If you receive a text message that reads: Alert: The emergency response benefit of Canada relief fund has sent you a deposit for, and then lists an amount, do not reply, it is a scam.
Know how to recognize a scam
There are many fraud types, including new ones invented daily.
Taxpayers should be vigilant when they receive, either by telephone, mail, text message or email, a fraudulent communication that claims to be from the Canada Revenue Agency (CRA) requesting personal information such as a social insurance number, credit card number, bank account number, or passport number.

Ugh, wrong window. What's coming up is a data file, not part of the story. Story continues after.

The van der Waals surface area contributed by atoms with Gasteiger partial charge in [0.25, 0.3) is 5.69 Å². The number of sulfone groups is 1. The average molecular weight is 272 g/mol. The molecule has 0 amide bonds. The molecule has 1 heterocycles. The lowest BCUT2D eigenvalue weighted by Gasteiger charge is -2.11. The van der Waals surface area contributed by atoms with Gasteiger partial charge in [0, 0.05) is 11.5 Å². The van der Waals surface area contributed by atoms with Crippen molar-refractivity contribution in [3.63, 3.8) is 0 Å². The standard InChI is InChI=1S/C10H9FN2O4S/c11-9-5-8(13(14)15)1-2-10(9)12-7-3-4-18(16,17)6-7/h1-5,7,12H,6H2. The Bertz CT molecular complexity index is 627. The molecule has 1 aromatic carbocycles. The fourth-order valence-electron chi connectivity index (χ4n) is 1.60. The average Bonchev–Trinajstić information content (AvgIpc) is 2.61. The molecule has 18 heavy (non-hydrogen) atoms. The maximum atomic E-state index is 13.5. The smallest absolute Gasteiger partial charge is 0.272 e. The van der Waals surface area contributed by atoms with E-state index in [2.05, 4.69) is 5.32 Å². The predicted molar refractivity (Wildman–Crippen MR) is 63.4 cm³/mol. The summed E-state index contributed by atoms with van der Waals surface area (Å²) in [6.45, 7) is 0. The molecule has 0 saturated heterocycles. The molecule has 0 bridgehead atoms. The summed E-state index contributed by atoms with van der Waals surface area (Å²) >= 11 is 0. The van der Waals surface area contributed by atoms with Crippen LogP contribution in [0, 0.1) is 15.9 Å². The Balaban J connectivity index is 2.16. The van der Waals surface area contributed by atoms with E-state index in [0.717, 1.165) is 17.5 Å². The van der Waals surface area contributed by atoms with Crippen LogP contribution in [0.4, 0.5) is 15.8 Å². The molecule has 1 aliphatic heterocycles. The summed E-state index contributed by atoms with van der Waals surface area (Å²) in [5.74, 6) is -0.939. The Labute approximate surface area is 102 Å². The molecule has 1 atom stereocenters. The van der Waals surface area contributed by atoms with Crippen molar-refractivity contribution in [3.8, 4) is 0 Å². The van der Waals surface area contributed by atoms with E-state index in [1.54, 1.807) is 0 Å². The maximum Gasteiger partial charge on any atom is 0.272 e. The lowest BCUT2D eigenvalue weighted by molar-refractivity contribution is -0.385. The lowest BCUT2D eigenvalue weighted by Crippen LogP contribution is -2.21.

These scams may insist that this personal information is needed so that the taxpayer can receive a refund or a benefit payment. Cases of fraudulent communication could also involve threatening or coercive language to scare individuals into paying fictitious debt to the CRA. Other communications urge taxpayers to visit a fake CRA website where the taxpayer is then asked to verify their identity by entering personal information. These are scams and taxpayers should never respond to these fraudulent communications or click on any of the links provided.
To identify legitimate communications from the CRA, be aware of these guidelines and know what to expect when the CRA contacts you
Read more on the Department of Finance Canada's website